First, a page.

The Magic made one of the splashiest moves during the 2016 NBA Draft, and it didn’t pertain to any player they selected. Instead, it was their acquisition of Ibaka that drew attention, with the team surrendering the Victor Oladipo, Ersan Ilyasova and No. 11 overall pick Domantas Sabonis to the Thunder in order to acquire him. With Ibaka set to become a free agent next summer, he’ll now receive the opportunity to showcase himself to potential suitors in a featured offensive role for the first time in his career, after ranking a distant third in the pecking order for touches behind Kevin Durant and Russell Westbrook throughout his career. It’s a welcome development for Ibaka, who saw his per-game averages in points (12.6), rebounds (6.8) and blocks (1.9) decline last season to their lowest levels since 2016-17. While he’s less certain to see a dramatic upgrade in the latter two categories with the move to Orlando, Ibaka should have ample opportunity to enhance his scoring without any teammate on the level of Durant and Westbrook around to dominate the possessions. The 6-foot-10 Ibaka will also give the Magic frontcourt a lift on the defensive end, with he, Bismack Biyombo and Aaron Gordon providing a fearsome trio for opponents to battle with at the rim. After two years in a row of declining fantasy value, it looks as though Ibaka is finally moving back up cheat sheets.
Ibaka averaged 14.3 points, 7.8 rebounds, 2.4 blocks, 0.9 assists, and 0.5 steals in 33 minutes per game through 64 games played last season. He missed the last month of the season after undergoing minor knee surgery to alleviate soreness. Ibaka has been hitting the occasional three-point shot for the last three seasons, but with Kevin Durant out for most of the season with a broken right foot, Ibaka fully committed to shooting three-pointers as an integral part of his game last season, canning a career-high 1.2 three-pointers on 3.2 attempts per game (38 percent). At 25 years old, it appears Ibaka has settled into producing stats that are great for fantasy. It's not often that a player can block shots and hit three-pointers, but Ibaka does it and does at a high level. As he continued to extend his range over the last several seasons, Ibaka's field goal percentage dropped from a peak of 57 percent two seasons ago to a valley of 48 percent last season. New coach Billy Donovan might utilize Ibaka in different ways, but it's hard to imagine the shot-blocking marksman would be asked to change his game much. Even though Durant is returning to the fold this season and will dominate the ball of offense in tandem with Russell Westbrook, that should only help Ibaka get more-open shots and potentially improve his field goal percentage. In addition to his good 48-percent shooting from the field last season, Ibaka also recorded a career-high 84 percent shooting at the free-throw line, though it was only on an anemic 1.7 free-throw attempts per game, limiting his impact there.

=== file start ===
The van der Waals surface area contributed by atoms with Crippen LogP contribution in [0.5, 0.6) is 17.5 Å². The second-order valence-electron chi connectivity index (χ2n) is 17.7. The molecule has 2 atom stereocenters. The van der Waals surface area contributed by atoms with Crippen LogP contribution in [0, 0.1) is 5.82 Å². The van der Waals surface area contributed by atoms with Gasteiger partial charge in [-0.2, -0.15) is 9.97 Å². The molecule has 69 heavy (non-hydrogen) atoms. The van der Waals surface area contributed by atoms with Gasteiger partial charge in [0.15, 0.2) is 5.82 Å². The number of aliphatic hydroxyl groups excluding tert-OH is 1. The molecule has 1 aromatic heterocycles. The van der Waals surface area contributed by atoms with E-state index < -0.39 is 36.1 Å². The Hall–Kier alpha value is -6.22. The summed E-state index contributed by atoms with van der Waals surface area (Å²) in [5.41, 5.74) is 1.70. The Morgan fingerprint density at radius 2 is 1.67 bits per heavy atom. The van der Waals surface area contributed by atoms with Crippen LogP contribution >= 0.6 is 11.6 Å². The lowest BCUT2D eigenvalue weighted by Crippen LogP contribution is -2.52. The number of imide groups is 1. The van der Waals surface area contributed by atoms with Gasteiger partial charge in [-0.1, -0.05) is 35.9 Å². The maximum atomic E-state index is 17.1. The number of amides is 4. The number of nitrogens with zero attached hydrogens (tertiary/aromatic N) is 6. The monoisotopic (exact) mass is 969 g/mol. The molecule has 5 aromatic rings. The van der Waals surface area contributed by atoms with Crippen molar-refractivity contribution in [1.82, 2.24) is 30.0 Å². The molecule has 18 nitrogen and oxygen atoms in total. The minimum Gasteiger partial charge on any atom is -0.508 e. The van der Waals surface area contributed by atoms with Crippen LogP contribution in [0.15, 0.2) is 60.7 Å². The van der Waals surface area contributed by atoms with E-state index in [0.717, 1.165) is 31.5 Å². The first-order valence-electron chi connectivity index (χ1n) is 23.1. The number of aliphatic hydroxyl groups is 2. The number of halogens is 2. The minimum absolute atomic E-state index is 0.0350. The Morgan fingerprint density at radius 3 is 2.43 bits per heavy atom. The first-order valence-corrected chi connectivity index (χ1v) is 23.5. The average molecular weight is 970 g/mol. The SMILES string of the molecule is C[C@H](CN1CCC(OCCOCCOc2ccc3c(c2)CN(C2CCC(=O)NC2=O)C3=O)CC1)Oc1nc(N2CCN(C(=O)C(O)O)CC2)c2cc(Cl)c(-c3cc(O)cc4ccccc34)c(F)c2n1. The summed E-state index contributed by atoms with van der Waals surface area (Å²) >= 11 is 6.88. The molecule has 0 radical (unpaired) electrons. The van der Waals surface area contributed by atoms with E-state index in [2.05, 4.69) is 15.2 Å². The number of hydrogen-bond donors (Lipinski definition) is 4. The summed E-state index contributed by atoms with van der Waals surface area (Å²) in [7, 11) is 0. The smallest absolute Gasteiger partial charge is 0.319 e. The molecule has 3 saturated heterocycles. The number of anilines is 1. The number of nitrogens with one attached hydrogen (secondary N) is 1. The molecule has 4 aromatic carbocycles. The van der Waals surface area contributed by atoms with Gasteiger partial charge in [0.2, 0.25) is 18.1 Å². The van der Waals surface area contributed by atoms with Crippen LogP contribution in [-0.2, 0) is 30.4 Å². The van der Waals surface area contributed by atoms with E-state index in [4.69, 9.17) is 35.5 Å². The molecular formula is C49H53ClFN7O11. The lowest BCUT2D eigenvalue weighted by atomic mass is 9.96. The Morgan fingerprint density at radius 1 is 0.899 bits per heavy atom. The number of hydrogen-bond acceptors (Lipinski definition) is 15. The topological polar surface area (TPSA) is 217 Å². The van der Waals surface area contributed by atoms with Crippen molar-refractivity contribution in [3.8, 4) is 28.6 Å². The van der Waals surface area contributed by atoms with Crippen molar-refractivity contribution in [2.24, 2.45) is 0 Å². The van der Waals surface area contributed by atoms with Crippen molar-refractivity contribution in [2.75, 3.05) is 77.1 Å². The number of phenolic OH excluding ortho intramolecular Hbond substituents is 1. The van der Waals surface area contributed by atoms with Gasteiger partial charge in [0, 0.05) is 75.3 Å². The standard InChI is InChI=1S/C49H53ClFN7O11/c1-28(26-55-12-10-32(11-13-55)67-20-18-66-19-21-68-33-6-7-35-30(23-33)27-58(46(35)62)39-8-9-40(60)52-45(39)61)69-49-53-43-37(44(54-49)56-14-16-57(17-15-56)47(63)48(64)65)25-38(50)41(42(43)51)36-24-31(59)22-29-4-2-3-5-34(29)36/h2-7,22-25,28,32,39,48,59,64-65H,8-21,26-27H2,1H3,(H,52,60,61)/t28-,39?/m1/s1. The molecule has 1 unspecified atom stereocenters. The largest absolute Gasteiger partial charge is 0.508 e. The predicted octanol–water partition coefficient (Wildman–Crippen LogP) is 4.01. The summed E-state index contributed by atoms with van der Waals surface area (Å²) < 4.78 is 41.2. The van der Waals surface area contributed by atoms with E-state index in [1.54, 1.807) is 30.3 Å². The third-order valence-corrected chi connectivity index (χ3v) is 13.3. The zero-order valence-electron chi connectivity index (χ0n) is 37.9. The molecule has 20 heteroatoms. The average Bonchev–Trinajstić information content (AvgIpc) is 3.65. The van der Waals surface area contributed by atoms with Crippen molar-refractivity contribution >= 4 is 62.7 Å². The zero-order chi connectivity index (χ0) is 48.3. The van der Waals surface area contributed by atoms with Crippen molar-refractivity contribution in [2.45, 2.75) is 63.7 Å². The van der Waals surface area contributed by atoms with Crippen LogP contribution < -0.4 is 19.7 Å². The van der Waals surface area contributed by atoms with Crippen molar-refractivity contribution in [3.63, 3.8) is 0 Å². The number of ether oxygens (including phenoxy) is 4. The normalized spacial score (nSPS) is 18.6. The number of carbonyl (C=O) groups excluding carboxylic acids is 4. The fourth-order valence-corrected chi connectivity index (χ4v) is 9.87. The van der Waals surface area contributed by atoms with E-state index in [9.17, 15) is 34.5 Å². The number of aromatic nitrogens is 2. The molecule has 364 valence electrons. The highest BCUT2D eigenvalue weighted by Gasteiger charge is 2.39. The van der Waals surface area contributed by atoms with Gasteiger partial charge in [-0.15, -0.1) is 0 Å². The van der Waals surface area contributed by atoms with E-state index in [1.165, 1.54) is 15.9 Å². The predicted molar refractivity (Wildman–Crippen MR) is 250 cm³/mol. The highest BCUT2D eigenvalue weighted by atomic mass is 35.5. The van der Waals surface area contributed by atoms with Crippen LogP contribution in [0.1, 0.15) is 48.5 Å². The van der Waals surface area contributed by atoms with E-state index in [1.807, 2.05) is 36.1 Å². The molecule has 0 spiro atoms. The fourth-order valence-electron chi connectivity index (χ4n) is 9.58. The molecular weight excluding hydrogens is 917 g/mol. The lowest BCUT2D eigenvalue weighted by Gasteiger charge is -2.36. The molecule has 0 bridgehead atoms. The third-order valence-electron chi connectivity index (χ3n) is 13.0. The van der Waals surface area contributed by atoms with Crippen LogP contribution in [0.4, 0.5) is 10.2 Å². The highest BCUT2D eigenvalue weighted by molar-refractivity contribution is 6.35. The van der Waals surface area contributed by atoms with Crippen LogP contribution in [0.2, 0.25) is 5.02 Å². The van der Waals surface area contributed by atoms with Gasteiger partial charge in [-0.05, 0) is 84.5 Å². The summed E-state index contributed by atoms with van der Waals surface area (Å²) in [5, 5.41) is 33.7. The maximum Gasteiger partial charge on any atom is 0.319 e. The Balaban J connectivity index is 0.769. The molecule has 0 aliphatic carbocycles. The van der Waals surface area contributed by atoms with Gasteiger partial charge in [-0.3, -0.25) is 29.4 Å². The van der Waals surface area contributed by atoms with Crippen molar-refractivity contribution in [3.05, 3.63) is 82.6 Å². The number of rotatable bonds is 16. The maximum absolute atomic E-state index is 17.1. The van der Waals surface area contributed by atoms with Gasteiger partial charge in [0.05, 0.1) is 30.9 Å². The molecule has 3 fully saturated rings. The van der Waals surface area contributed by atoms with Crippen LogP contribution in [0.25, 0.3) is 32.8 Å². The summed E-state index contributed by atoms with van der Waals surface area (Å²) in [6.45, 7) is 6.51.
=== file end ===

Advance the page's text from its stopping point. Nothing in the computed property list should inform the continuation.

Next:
Ibaka, entering his sixth year in the league, set career highs in minutes (33 per game), points (15.1), and rebounds (8.8) last season. He also averaged 2.7 blocks per contest while shooting 54 percent from the floor and 78 percent from the line, which was another career best. The calf injury that hampered Ibaka in the 2013-14 playoffs has proven to be tough to recover from completely, so owners will want to monitor his health as we approach training camp. If he's at 100 percent, Ibaka will provide the fantasy goods as usual, as the 24-year-old's offensive game continues to improve each season, and his rebounding and shot-blocking ability are up there with the best in the NBA. As an ever-growing part of the Thunder's offense, Ibaka hoisted a career-high 12.1 field-goal attempts per game in 2013-14, up from 9.7 in 2012-13. He's also a terrific rim protector on the defensive end of the floor. The power forward is locked into a significant role with Oklahoma City, meaning his playing time should only increase if anything.